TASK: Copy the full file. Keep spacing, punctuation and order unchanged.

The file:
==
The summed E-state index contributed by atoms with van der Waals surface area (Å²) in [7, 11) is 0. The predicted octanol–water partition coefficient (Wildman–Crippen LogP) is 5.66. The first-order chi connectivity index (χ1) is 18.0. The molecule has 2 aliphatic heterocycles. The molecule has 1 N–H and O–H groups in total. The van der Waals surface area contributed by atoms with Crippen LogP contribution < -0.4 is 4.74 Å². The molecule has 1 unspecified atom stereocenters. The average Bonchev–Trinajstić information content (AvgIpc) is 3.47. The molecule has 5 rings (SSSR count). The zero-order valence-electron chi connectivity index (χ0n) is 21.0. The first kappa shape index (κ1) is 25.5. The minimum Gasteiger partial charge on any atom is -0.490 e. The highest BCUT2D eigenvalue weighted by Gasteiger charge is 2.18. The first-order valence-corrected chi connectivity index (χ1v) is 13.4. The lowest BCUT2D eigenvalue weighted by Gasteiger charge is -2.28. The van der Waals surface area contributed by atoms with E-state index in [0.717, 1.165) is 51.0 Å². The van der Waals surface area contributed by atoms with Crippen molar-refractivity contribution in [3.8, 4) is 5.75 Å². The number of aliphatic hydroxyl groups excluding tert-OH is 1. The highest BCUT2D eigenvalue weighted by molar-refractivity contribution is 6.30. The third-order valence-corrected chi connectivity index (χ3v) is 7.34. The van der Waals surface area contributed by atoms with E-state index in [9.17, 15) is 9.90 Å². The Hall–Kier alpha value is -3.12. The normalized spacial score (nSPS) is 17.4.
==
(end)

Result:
The summed E-state index contributed by atoms with van der Waals surface area (Å²) in [7, 11) is 0. The predicted octanol–water partition coefficient (Wildman–Crippen LogP) is 5.66. The first-order chi connectivity index (χ1) is 18.0. The molecule has 2 aliphatic heterocycles. The molecule has 1 N–H and O–H groups in total. The van der Waals surface area contributed by atoms with Crippen LogP contribution < -0.4 is 4.74 Å². The molecule has 1 unspecified atom stereocenters. The average Bonchev–Trinajstić information content (AvgIpc) is 3.47. The molecule has 5 rings (SSSR count). The zero-order valence-electron chi connectivity index (χ0n) is 21.0. The first kappa shape index (κ1) is 25.5. The minimum Gasteiger partial charge on any atom is -0.490 e. The highest BCUT2D eigenvalue weighted by Gasteiger charge is 2.18. The first-order valence-corrected chi connectivity index (χ1v) is 13.4. The lowest BCUT2D eigenvalue weighted by Gasteiger charge is -2.28. The van der Waals surface area contributed by atoms with E-state index in [0.717, 1.165) is 51.0 Å². The van der Waals surface area contributed by atoms with Crippen molar-refractivity contribution in [3.8, 4) is 5.75 Å². The number of aliphatic hydroxyl groups excluding tert-OH is 1. The highest BCUT2D eigenvalue weighted by molar-refractivity contribution is 6.30. The third-order valence-corrected chi connectivity index (χ3v) is 7.34. The van der Waals surface area contributed by atoms with E-state index in [9.17, 15) is 9.90 Å². The Hall–Kier alpha value is -3.12. The normalized spacial score (nSPS) is 17.4.